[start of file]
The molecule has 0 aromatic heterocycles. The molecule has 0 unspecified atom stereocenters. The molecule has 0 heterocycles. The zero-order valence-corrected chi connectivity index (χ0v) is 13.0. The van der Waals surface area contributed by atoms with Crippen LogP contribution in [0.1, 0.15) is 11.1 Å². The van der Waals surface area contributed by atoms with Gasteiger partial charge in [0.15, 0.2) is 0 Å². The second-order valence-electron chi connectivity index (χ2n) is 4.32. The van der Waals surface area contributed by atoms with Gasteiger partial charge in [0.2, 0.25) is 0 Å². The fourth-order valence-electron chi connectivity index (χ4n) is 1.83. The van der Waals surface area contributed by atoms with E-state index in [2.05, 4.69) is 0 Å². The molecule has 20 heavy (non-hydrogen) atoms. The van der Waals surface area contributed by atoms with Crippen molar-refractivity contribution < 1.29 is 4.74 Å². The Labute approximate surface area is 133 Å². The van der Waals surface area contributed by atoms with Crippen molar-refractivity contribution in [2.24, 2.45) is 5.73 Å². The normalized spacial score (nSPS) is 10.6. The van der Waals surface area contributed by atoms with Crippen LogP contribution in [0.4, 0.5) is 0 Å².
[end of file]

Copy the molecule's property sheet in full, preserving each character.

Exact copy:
The molecule has 0 aromatic heterocycles. The molecule has 0 unspecified atom stereocenters. The molecule has 0 heterocycles. The zero-order valence-corrected chi connectivity index (χ0v) is 13.0. The van der Waals surface area contributed by atoms with Crippen LogP contribution in [0.1, 0.15) is 11.1 Å². The van der Waals surface area contributed by atoms with Gasteiger partial charge in [0.15, 0.2) is 0 Å². The second-order valence-electron chi connectivity index (χ2n) is 4.32. The van der Waals surface area contributed by atoms with Gasteiger partial charge in [0.2, 0.25) is 0 Å². The fourth-order valence-electron chi connectivity index (χ4n) is 1.83. The van der Waals surface area contributed by atoms with E-state index in [2.05, 4.69) is 0 Å². The molecule has 20 heavy (non-hydrogen) atoms. The van der Waals surface area contributed by atoms with Crippen molar-refractivity contribution < 1.29 is 4.74 Å². The Labute approximate surface area is 133 Å². The van der Waals surface area contributed by atoms with Crippen molar-refractivity contribution in [2.24, 2.45) is 5.73 Å². The normalized spacial score (nSPS) is 10.6. The van der Waals surface area contributed by atoms with Crippen LogP contribution in [0.4, 0.5) is 0 Å².